The world of insects in close-up

PUBLISHED : Sunday, 15 June, 1997, 12:00am
UPDATED : Sunday, 15 June, 1997, 12:00am

MICROCOSMOS Starring Assorted Insects. Directed by Claude Nuridsany and Marie Perennou. Category I. Opens June 26 at Broadway and UA (Sha Tin, Queensway, Whampoa) It is a case of the bug versus the beast. In a prime example of creative marketing, Edko Films are going head-to-head with Steven Spielberg's The Lost World by releasing this micro-documentary about insects at the same time as the dino-epic.


Although the assorted bugs can never compete with Spielberg's digital dinos, Microcosmos does have wider appeal than most nature documentaries. Made by French biologists Claude Nuridsany and Marie Perennou, and benefiting from two years of preparation and a further three in shooting, the 77-minute film takes the viewer down to grass level to present an insect's-eye view of the world and each other.


Some new camera technology, invented by the film-makers themselves, gets so close to the various insects on show that they cease to become forgettable bugs and fill the screen as resplendent creatures in their own right, taking on human personalities.


Consequently, some new - and unlikely - movie stars hit the screen for the first time: a tenacious scarab beetle struggling with a ball of dung, a ladybird taking wing, a cohort of caterpillars, the water-loving argyronet spider, and a number of others. After taking us down from the skies into the grass (the French title is The Grass People ), the directors present the animals doing their thing in glorious close-up, to a musical score that veers from wishy-washy new age atmospheric to full-scale opera.


If it sounds boring, it isn't - and it's miles away from the usual educational documentary. For a start, there's no informative voice-over giving us the facts and figures about the various species: we simply watch them performing one or two actions in extreme close-up.


The insect actors fill the screen, and, thus enlarged, lose all of their unpleasant appearances: this big, every one of them looks beautiful. What's more, we interpret their various tics and gesticulations as we would a human actor.


Of course, projecting personalities on to animals is hardly new. Every child does it with picture-books and toys, and Disney has made a fortune out of the idea.


But there is still an unusual thrill out of, say, seeing two horned stag beetles fight with so much panache and vigour they look like they're rehearsing for the lead roles in Spartacus.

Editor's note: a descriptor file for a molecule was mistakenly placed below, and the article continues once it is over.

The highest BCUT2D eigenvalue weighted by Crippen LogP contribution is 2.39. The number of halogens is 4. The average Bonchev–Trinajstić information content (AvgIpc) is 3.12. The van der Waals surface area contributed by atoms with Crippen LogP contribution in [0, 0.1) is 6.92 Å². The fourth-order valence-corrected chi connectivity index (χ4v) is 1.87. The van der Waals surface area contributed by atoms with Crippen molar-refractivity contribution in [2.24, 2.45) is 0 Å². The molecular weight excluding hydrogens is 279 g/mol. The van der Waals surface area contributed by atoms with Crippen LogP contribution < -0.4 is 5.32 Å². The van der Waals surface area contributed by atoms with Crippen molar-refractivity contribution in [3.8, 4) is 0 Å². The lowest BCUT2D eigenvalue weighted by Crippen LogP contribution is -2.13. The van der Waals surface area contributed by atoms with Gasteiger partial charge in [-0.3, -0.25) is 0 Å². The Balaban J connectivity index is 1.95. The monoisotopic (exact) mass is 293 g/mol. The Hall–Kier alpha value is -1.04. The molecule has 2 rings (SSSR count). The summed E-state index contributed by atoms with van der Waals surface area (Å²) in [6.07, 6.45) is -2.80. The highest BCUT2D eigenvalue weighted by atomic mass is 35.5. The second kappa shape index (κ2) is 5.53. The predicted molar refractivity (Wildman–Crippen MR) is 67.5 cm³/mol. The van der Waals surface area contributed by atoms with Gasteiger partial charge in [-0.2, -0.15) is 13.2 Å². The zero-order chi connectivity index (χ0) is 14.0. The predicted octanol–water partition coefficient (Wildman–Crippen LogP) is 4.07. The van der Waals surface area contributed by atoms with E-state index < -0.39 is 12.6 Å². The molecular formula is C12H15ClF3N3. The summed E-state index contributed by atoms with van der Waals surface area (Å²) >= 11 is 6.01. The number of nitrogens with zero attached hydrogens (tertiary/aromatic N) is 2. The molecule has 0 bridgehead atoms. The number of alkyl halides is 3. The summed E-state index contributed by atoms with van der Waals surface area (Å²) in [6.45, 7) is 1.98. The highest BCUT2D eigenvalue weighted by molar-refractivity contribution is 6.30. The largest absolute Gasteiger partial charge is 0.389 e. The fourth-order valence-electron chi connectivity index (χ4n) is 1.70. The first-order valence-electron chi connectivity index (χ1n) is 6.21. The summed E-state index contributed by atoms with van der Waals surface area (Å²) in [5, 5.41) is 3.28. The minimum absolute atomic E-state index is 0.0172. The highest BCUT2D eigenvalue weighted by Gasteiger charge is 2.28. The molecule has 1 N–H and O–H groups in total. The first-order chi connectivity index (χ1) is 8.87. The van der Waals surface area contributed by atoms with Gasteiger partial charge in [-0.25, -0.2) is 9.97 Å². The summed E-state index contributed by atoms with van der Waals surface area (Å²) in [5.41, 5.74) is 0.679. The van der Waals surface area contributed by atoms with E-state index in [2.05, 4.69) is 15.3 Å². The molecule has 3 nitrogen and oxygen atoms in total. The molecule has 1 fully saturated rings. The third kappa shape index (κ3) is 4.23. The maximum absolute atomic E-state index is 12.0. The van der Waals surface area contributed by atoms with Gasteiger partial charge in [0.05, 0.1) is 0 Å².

Another highlight is the hordes of caterpillars who make shape after shape as they move, as if trying to mimic a painting by Mondrian. The scarab beetle, meanwhile, struggles to roll up its dung pile in an extract that brings the ancient Greek myth of Sisyphus - in which a man was destined to continually roll a ball up a hill only to watch it fall down again - to life. Whereas most documentaries often attempt to be objective, Microcosmos had this idea of the, er, 'pathetic insect fallacy' in mind from the start. 'As any other species, they are living beings confronted every day with the difficulties of destiny and in search of their place in the sun,' say the directors. 'This is why we wanted to show them as human beings.' Also, most documentaries purport to catch their subjects unawares in the wild, although recent revelations by eminent nature documentarists have, in fact, revealed that many so-called candid scenes were set up. The directors of Microcosmos are upfront about this, and weren't afraid to coax performances out of their cast. 'Insects only perform in a certain way if they're in a favourable environment,' they say, and all the insects were encouraged to perform acts before the cameras.


It's not that anything is faked, simply that the cameras provided an extra element into the insect world that stopped them acting naturally. The resulting footage is surprisingly slick, with every insect performing as if on cue - one reason why the film is being marketed more as entertainment than an educational piece.


Hong Kong viewers are being treated to a slightly different version to other countries. After the preview, the distributor thought that the movie might be a little slow for Hong Kong audiences. They have consequently added an English and Cantonese-language voice-over, which adds a plot to the film. One hopes this will not deter viewers from using their own imaginations. I found the movie far from slow, but perhaps a little too long.


One of the effects of looking at these giant visions is that it makes many human-designed screen monsters look fairly redundant. The head-snapping killer mutant in Peter Hyams' The Relic, for instance, has nothing so elegant and strong about it as the bellicose stag beetles have. Perhaps Microcosmos will inspire some Hollywood special-effects designers to rent out some entomology textbooks.